Being a parent is hard and wonderful. A culmination of great and good, happy and sad, and pretty much every other emotion you can feel. Being a man, I can only speak to my role as a son, father, and now a grandfather, and I have to believe that my thoughts are not unlike many others of my sex and my explanation of how I wound up here are not that unique.

Sitting here at the ripe old age of 56, I can proudly say that my children are all good - great in fact – and doing well. They are all enjoying the world in their own ways and following paths in which their mother and I can be proud. They have all had their bumps and bruises along the way, and there were difficult days, but I have to say that our family anchor, Gracie - my wife and their mom, and I, steered their ships in the best, most positive directions we knew and know-how. Some would say that they are all grown up, spanning in age from 23-31, but I have to ask myself, do we ever really grow up? I know I still feel like a kid, but in an aging body that aches more than it shines.

As proud and as happy as I can say I am of my children and being their father, there is sadness in my family life.

I have to now acknowledge that I am no longer a brother in the real world to my younger sibling, Patrick, who passed away Aug. 5, 2019, at the age of 51, or a son to my father, that we lost Aug. 4, 2014, at the age of 71.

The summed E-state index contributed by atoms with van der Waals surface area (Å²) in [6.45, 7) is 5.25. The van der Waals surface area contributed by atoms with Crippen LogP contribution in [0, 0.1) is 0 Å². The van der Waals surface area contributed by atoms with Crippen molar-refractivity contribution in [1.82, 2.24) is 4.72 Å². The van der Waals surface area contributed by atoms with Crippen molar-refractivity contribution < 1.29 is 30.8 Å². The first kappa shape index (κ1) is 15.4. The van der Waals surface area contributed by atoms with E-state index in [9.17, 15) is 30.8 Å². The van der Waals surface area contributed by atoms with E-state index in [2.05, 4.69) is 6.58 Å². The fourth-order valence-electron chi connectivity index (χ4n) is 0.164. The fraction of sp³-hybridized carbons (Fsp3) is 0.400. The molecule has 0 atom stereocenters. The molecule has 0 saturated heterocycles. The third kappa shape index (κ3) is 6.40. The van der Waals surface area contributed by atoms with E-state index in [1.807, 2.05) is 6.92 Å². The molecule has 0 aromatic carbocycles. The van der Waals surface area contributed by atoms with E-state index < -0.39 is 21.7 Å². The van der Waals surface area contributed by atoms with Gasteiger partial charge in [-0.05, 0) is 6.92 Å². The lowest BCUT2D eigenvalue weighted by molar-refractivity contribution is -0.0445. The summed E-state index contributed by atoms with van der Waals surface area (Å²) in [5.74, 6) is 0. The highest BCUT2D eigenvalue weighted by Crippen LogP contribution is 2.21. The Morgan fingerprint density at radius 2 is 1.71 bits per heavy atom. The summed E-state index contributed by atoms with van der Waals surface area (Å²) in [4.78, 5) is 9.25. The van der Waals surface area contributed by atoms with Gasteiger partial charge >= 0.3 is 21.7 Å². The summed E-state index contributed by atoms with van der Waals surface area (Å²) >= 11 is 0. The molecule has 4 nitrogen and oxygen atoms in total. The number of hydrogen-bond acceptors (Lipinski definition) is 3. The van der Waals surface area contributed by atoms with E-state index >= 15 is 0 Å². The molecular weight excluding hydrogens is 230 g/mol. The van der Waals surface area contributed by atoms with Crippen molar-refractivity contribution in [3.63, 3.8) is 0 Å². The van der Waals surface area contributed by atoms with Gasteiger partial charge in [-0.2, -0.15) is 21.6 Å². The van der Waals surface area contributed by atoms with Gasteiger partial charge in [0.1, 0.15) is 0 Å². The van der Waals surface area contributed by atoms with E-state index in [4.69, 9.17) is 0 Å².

Both these gentlemen heavily impacted my world in many ways and are major parts of the life experiences recipe that made me.

As this is supposed to be Father’s Day focused, I will steer my ramblings to my father, Charles A. Womack Jr. I called him Dad, not Pop, Father or old man, or any of the other word choices from children. Not that there are anything wrong with those titles, but my father was Dad. He was my Dad, my rock, my anchor, and my daily call.

Unless he and my mother were out of the country, we pretty much talked on a daily basis, usually about random things, but mostly just to check-in. Our check-in calls usually went kind of like, “Hey, what are you doing?” Most of the time the reply would just be an “ahh just…..” or a “just got to the office” or an “in a meeting, but what’s going on” kind of thing. They would lead him or me into an “Oh, did you hear about…” something publishing-related. And off the conversations would go.

Though many of our talks were just to “check in,” there were the times, the really happy or hard times, when I would call for advice or guidance. The remarkable thing about him was that he would listen to me. Really listen. He would not try to “fix it” or tell me “it was a mistake,” “a bad idea,” or anything else that would cause me to start second-guessing in my head. Not directly anyway. He would quietly listen and ask me how “I” felt about it and what did “I” think I would do or how was “I” going to handle it. And if the idea didn’t pan out, he never judged or said, “I told you so.” Our conversations were wonderful, and the things he said, as well as didn’t say, still resonate in my mind.

That was just one of his masterful qualities as a father. One of his best, and one I admire most now that I am a father, is how steady and calm he would always seem to be. He would spank me, of course, but never unless very much deserved. Most of my punishments revolved around taking my car, groundings, and not being able to go out on the weekends.